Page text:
“So yes, while splitting a sauce might seem like a counterintuitive step in cooking – and possibly an unfamiliar one to those who’ve never ventured into curry territory – it certainly makes for better, bolder dishes. And without it, curries wouldn’t be able to reach their headiest heights.”

A timely reminder for us to refrain from elevating Western (particularly French, the so-called golden standard of fine dining) cooking techniques and applying them to every cuisine, many of which have complex, time-honoured traditions that serve them best.

One dish I spotted on Mr Lee’s menu that is commonplace on Malaysian Chinese restaurant menus is the golden yam ring with kung bao chicken ($26.50). In one of my favourite dishes ever (!!), mashed yam is shaped into a ring, deep-fried, topped with stir-fried slivers of chicken, seafood and/or vegetables – in this case, the popular accompaniment of kung bao chicken which has a pleasantly soy-rich sauce tinged with heat from dried chillies – and surrounded by fine, crisp mung bean noodles. The result is a pleasing contrast of textures and flavours – the yam is fluffy and soft, its exteriors are golden brown and crisp, and the savoury toppings are umami and ever so slightly spicy. It’s not a dish you see on many Australian menus, but I was so heartened that Conflicted Pescatarian and Resident Photographer loved it.

Yam rings, or yam baskets as they’re also known, is a staple during Chinese New Year. The dish was invented by Chef Hooi Kok Wai in Singapore, supposedly while trying to impress his mother-in-law at the time, who was a nun. He shaped the yam into a ring to resemble a nun’s alms bowl and used only vegetables like carrot, celery, capsicum, mushroom and baby corn because his mother-in-law was vegetarian. The dish became so popular it started appearing on the menus of tze char restaurants across Singapore and Malaysia. The yam ring is a Cantonese-style dish, but one that wasn’t invented in China.

Salted egg yolk golden prawns ($24.50) is another Chinese New Year favourite that we ordered to eat alongside our rice. Resident Photographer was already a big fan of salted egg dishes after our visit to contemporary Indonesian restaurant YOI where he’d tried the salted egg chicken, so I knew it was a safe choice.

I grew up in Malaysia eating everything – from pork and prawns to squid – coated in the decadent, rich, salty creaminess of salted egg yolk. Salted eggs – or telur asin – is popular throughout the Malay archipelago, from Brunei to Indonesia, but as Selina Altomonte writes on SBS, its roots lie in China.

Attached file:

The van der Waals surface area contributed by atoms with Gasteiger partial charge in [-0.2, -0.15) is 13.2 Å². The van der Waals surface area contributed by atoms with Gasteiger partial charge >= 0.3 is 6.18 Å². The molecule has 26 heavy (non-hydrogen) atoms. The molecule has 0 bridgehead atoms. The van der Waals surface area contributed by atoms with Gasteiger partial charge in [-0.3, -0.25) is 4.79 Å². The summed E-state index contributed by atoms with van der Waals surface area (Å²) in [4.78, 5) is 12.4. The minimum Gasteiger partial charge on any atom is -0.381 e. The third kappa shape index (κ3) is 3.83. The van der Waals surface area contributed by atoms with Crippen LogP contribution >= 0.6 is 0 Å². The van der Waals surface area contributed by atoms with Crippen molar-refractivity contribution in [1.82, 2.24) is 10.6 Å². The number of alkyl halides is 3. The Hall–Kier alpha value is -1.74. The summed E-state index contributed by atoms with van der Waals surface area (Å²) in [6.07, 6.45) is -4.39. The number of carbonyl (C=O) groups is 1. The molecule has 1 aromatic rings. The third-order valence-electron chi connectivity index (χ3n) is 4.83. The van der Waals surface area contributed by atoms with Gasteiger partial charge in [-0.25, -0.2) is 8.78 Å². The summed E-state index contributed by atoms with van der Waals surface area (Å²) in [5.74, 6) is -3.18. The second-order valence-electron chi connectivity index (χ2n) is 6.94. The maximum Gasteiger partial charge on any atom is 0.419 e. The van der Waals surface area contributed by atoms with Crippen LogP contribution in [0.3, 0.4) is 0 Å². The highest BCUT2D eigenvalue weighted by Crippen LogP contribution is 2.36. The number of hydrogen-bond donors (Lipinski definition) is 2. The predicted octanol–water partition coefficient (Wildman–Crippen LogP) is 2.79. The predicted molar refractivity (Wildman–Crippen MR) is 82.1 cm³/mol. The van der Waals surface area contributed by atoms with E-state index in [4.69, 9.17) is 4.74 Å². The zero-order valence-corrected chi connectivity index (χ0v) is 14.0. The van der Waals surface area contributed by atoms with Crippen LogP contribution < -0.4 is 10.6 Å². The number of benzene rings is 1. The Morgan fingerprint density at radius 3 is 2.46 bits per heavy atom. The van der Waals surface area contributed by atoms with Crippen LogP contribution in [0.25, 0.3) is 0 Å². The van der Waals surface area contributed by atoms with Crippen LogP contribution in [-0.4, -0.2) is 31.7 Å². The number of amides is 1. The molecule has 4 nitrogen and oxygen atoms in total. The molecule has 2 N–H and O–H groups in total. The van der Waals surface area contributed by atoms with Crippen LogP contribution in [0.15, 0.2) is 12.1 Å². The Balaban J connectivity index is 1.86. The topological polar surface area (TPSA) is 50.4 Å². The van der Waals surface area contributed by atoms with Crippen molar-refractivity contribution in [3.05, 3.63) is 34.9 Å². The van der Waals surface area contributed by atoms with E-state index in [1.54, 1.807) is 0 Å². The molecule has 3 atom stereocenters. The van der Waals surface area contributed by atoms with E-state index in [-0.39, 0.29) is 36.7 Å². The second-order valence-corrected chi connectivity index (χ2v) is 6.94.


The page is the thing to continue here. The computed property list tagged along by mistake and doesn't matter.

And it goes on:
“The salted egg, of course, is nothing new – for centuries, the Chinese have been preserving duck eggs by brining them in a salt solution. Classic congee without salted egg is almost unthinkable. Zi Char food stalls use salted egg sauce as the perfect foil for fried pork and squid. Liu sha bao – fluffy steamed buns with an explosion of salted egg custard – is a dim sum favourite. And don’t get us started on the mooncakes.”

For a quick home version, food blogger Wok & Kin recommends covering egg yolks in salt with a touch of alcohol and leaving them to sit undisturbed overnight.

In the dish we ordered, prawns are coated in a starch of some sort (tapioca, potato and corn are all commonly used), fried and then slathered in a buttery salted egg yolk concoction. A final Malaysian twist is the addition of red chillies and fried curry leaves, imbuing the dish with an incredible fragrance.

The third and final dish we ordered, and my very definition of comfort food, was the sizzling tofu and minced pork on a hot plate ($21.50). In this dish, tofu (often silky Japanese egg tofu, but Mr Lee used a firmer one which I much prefer) and minced pork is simmered in a thick savoury sauce atop a beaten egg on a sizzling hot plate. The base of this dish is a makeshift omelette that forms from the egg that gets cooked on the hot plate, and it’s a delight to eat this with the tofu, minced pork, some steamed rice and a healthy dollop of sambal, which is exactly what I did.

Mr Lee hit the ball out of the park with every dish we ordered, and I can’t wait to revisit for a sweet taste of home away from home.

Mr Lee is open from 11am to 3pm and 5pm to 9pm Tuesday to Saturday and from 11am to 3pm and 5pm to 8.30pm on Sunday. At the moment, it is doing pick-up and delivery through Uber Eats, Menulog, DoorDash and Deliveroo.

Mr Lee Malaysian Cuisine Menu, Reviews, Photos, Location and Info - Zomato

Author: Sonia Nair

Sonia Nair is a Melbourne-based food writer who persists with her love of everything deep fried and spicy, despite being diagnosed with a histamine intolerance and lactose intolerance after incorrectly thinking she was fructose-intolerant for several years.